Rolling on into 1947, we come to a very strange entry in the Disney shorts known as Donald’s Dilemma. I call it strange because although it is a Donald Duck cartoon and features an opening that brands it as such, Donald is not the main attraction. Instead, Daisy takes center stage for the first time in a Disney cartoon.
I’ll have to say the results are mixed. Although Daisy is established at this point in the canon of Disney as Donald’s girlfriend, she has not had much to do aside from spurn Donald. The few times we have seen Daisy have not hinted at much of a personality. This time she does have one, but I’m not sure it’s the kind of personality we want her to have.
The trouble that faces Daisy comes from a transformation in Donald’s personality. He switches from the quacking, ill-tempered duck we know to a suave singer who lights up the stage. Daisy turns from a confident girlfriend that we’ve seen in other shorts to a woman spurned who will stop at nothing to retain her man.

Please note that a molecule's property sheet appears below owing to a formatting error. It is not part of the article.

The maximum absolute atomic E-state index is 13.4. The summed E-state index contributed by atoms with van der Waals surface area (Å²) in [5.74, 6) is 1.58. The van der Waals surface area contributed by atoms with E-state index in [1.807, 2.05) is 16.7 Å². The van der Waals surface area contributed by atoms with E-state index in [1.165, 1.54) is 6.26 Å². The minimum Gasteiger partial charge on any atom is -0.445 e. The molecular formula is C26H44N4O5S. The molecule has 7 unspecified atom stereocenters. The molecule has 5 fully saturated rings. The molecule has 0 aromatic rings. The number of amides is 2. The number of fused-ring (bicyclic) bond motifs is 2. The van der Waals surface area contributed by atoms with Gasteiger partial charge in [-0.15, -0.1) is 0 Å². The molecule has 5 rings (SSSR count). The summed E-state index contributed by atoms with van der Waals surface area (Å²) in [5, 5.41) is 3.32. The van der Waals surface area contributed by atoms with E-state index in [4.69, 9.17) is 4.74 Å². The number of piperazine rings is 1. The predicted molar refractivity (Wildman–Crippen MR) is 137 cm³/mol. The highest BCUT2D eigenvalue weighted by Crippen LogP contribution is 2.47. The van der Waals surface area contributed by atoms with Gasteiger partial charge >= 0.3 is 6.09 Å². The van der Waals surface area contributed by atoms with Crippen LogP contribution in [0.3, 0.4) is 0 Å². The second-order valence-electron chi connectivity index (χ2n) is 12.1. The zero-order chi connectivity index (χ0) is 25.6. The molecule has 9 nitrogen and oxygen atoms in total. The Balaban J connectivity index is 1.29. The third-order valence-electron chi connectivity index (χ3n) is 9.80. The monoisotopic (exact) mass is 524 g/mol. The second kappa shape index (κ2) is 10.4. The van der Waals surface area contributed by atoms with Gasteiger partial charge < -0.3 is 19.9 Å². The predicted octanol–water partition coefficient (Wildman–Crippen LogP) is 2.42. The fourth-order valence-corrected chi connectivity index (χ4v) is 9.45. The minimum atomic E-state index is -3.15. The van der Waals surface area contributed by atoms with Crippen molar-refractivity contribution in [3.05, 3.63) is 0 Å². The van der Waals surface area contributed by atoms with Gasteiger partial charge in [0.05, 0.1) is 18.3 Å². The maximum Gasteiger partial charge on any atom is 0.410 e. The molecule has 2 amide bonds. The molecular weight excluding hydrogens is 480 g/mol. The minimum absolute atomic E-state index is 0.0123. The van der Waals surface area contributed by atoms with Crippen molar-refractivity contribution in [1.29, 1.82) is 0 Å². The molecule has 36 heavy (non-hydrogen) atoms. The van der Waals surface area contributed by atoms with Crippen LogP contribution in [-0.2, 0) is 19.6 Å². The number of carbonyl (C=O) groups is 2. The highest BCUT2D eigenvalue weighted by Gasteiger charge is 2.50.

It’s a strange transformation, because it shows Daisy as a woman who needs a man to make herself happy. There are some very strange scenes in the montage of Daisy dealing with the fact that the “new” Donald doesn’t recognize or care for her. There’s even a shot of Daisy with a gun to her head preparing to shoot herself! This is not what we expect from a cartoon.
Layer on top of that that the song that vaults Donald to prominence is his rendition of “When You Wish Upon A Star.” It’s very confusing to see a song made famous by a Disney animated film being reused in a Disney animated short that is supposed to reflect the world at large. Very strange. We have officially entered the era of Disney self-reference, which combines with Daisy’s personality change to make this one of Disney’s strangest shorts.
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